Wedding bouquets are by far my favorite flower piece to arrange. There are multiple factors to consider when planning a bridal bouquet. Many brides put all their creativity and thought into the flower type and completely forget to adorn the bouquet handle. Adding a bit of glam to the bouquet handle is simple and can make a huge impact. One of my favorite handle wrap techniques is the classic braid adorned with pearl corsage pins. This is the braid technique I used on last week’s bridal brooch bouquet? This simple classic braid is simple, elegant and fail-safe.
Arrange your flowers and tie with a rubber band close to the neck. Cover the rubber band with green floral tape, then proceed down the stems as far as you want your braid to run. Leave at least 1 inch of the stems exposed at the bottom. If you want to cover the entire bottom of the stems as well, you need to wait until the day of or find some really great ribbon that won’t fall out of place after being soaked in water all night.
Choose your ribbon, a medium width is best. Place your bouquet on it’s side with the “front” facing you (the side that will not face the bride). If you are braiding up the majority of the stems, use 1 entire roll of ribbon. You may end up cutting some off at the end but it is better than running short and this technique uses much more ribbon than you might think.
Step #1: Starting at the bottom of your stems, wrap the ribbon around the back of the stem bundle and even up the two sides of ribbon. Hold the ribbons up toward you and taut.
Step #2: Cross the ribbons, one in front of the other two times. You are basically switching the ribbon from your left hand to your right and back again. You should have a twisted tangle of ribbon now. Now pull the ribbons to their separate sides, this should move something resembling a knot down toward the stems.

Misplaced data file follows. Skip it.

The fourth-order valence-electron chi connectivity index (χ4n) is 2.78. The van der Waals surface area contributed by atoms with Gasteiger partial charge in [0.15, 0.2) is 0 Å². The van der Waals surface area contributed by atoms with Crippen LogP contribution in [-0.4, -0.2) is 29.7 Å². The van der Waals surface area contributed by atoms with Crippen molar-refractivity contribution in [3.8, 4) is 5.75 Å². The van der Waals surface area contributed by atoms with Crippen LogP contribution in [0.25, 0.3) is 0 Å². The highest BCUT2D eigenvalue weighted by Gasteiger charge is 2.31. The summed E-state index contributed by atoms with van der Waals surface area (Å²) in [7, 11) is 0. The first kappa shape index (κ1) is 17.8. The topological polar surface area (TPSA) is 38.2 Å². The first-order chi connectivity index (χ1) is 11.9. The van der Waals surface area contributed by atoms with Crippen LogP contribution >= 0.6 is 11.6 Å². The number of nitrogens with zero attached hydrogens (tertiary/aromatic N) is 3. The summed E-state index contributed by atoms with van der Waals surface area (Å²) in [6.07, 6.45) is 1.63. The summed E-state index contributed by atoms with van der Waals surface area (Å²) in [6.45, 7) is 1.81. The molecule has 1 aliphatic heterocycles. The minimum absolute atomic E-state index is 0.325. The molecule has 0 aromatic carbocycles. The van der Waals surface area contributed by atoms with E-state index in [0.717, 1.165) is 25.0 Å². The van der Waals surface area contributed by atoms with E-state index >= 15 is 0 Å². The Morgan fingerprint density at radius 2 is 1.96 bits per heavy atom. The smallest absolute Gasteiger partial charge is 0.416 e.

Step #3: Cross your ribbons around the back of the stems to switch their sides. Repeat the crossing in front by once again crossing the two strands around each other twice then pulling the strands away from each other to move the knot down.
Step #4: As you tighten each “knot,” try to keep them in line with one another and make sure you are overlapping the ribbon all the way up the stems so there are no gaps.
Step #5: Continue to braid your ribbon to the neck of the flowers and finish the braid by either tying a knot or a bow. If you have extra ribbon, measure the strands to the end of your bouquet stems and cut each at an angle.
Step #6: Using short corsage pins, place one at the base of each knot to dress up your braid. Push the pins in and up so they don’t poke out the other side of the stem bundle and stab the bride.
While the bride may enjoy having a full braid that covers the entire length of the stems, bridesmaids often opt for the mini-braid which covers only a portion of the bouquet handle. This technique (seen in the picture at right) follows the same steps but it is only necessary to wrap a small portion of the stem with floral tape–just enough to cover the rubber band.
I hope these pictures are helpful. Ribbon braiding really is a very simple and quick process. As always, please let me know if you have any questions.